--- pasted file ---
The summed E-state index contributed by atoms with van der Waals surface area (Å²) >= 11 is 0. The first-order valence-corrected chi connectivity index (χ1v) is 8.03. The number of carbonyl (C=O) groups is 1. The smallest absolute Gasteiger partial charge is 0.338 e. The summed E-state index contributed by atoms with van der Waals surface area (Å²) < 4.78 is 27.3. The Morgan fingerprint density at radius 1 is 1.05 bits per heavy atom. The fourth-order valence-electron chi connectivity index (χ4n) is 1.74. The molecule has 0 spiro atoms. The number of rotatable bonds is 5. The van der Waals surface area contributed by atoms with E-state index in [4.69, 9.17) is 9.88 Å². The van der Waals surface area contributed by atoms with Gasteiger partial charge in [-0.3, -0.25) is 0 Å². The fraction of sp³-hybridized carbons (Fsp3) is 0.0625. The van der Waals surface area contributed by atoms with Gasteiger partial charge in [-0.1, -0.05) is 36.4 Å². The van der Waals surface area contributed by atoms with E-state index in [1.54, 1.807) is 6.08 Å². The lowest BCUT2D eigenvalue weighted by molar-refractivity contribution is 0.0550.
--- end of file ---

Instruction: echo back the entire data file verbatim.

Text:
The summed E-state index contributed by atoms with van der Waals surface area (Å²) >= 11 is 0. The first-order valence-corrected chi connectivity index (χ1v) is 8.03. The number of carbonyl (C=O) groups is 1. The smallest absolute Gasteiger partial charge is 0.338 e. The summed E-state index contributed by atoms with van der Waals surface area (Å²) < 4.78 is 27.3. The Morgan fingerprint density at radius 1 is 1.05 bits per heavy atom. The fourth-order valence-electron chi connectivity index (χ4n) is 1.74. The molecule has 0 spiro atoms. The number of rotatable bonds is 5. The van der Waals surface area contributed by atoms with E-state index in [4.69, 9.17) is 9.88 Å². The van der Waals surface area contributed by atoms with Gasteiger partial charge in [-0.3, -0.25) is 0 Å². The fraction of sp³-hybridized carbons (Fsp3) is 0.0625. The van der Waals surface area contributed by atoms with Gasteiger partial charge in [-0.1, -0.05) is 36.4 Å². The van der Waals surface area contributed by atoms with E-state index in [1.54, 1.807) is 6.08 Å². The lowest BCUT2D eigenvalue weighted by molar-refractivity contribution is 0.0550.